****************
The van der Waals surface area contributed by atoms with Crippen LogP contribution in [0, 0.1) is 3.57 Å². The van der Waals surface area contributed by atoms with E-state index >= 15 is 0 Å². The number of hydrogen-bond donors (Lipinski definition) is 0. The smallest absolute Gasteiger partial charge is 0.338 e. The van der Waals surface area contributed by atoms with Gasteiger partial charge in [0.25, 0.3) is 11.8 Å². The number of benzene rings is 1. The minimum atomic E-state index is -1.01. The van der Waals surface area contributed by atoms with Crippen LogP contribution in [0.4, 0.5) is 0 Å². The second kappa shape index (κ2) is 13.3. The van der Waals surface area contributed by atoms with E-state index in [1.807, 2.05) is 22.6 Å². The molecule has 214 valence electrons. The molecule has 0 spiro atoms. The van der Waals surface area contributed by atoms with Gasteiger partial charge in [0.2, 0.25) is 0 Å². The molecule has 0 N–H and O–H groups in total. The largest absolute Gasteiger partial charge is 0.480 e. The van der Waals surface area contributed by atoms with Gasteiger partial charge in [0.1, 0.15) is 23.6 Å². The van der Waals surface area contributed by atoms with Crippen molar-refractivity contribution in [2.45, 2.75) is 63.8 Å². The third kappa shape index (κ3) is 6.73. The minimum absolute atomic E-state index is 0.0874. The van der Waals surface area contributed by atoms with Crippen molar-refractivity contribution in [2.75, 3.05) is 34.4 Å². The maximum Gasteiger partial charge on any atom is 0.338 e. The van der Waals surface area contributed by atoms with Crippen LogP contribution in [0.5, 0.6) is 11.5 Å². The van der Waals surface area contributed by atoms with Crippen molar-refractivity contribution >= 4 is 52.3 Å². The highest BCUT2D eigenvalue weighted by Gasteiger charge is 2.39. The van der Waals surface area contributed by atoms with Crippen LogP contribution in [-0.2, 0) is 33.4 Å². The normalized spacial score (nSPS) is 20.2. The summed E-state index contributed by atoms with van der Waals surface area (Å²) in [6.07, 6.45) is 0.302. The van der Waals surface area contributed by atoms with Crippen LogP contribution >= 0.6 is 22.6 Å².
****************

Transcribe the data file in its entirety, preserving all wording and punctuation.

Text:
The van der Waals surface area contributed by atoms with Crippen LogP contribution in [0, 0.1) is 3.57 Å². The van der Waals surface area contributed by atoms with E-state index >= 15 is 0 Å². The number of hydrogen-bond donors (Lipinski definition) is 0. The smallest absolute Gasteiger partial charge is 0.338 e. The van der Waals surface area contributed by atoms with Gasteiger partial charge in [0.25, 0.3) is 11.8 Å². The number of benzene rings is 1. The minimum atomic E-state index is -1.01. The van der Waals surface area contributed by atoms with Crippen LogP contribution in [0.4, 0.5) is 0 Å². The second kappa shape index (κ2) is 13.3. The van der Waals surface area contributed by atoms with E-state index in [1.807, 2.05) is 22.6 Å². The molecule has 214 valence electrons. The molecule has 0 spiro atoms. The van der Waals surface area contributed by atoms with Gasteiger partial charge in [0.2, 0.25) is 0 Å². The molecule has 0 N–H and O–H groups in total. The largest absolute Gasteiger partial charge is 0.480 e. The van der Waals surface area contributed by atoms with Gasteiger partial charge in [0.1, 0.15) is 23.6 Å². The van der Waals surface area contributed by atoms with Crippen molar-refractivity contribution in [2.45, 2.75) is 63.8 Å². The third kappa shape index (κ3) is 6.73. The minimum absolute atomic E-state index is 0.0874. The van der Waals surface area contributed by atoms with Crippen molar-refractivity contribution in [2.75, 3.05) is 34.4 Å². The maximum Gasteiger partial charge on any atom is 0.338 e. The van der Waals surface area contributed by atoms with Crippen LogP contribution in [0.5, 0.6) is 11.5 Å². The van der Waals surface area contributed by atoms with Crippen molar-refractivity contribution >= 4 is 52.3 Å². The highest BCUT2D eigenvalue weighted by Gasteiger charge is 2.39. The van der Waals surface area contributed by atoms with Crippen LogP contribution in [-0.2, 0) is 33.4 Å². The normalized spacial score (nSPS) is 20.2. The summed E-state index contributed by atoms with van der Waals surface area (Å²) in [6.07, 6.45) is 0.302. The van der Waals surface area contributed by atoms with Crippen LogP contribution >= 0.6 is 22.6 Å².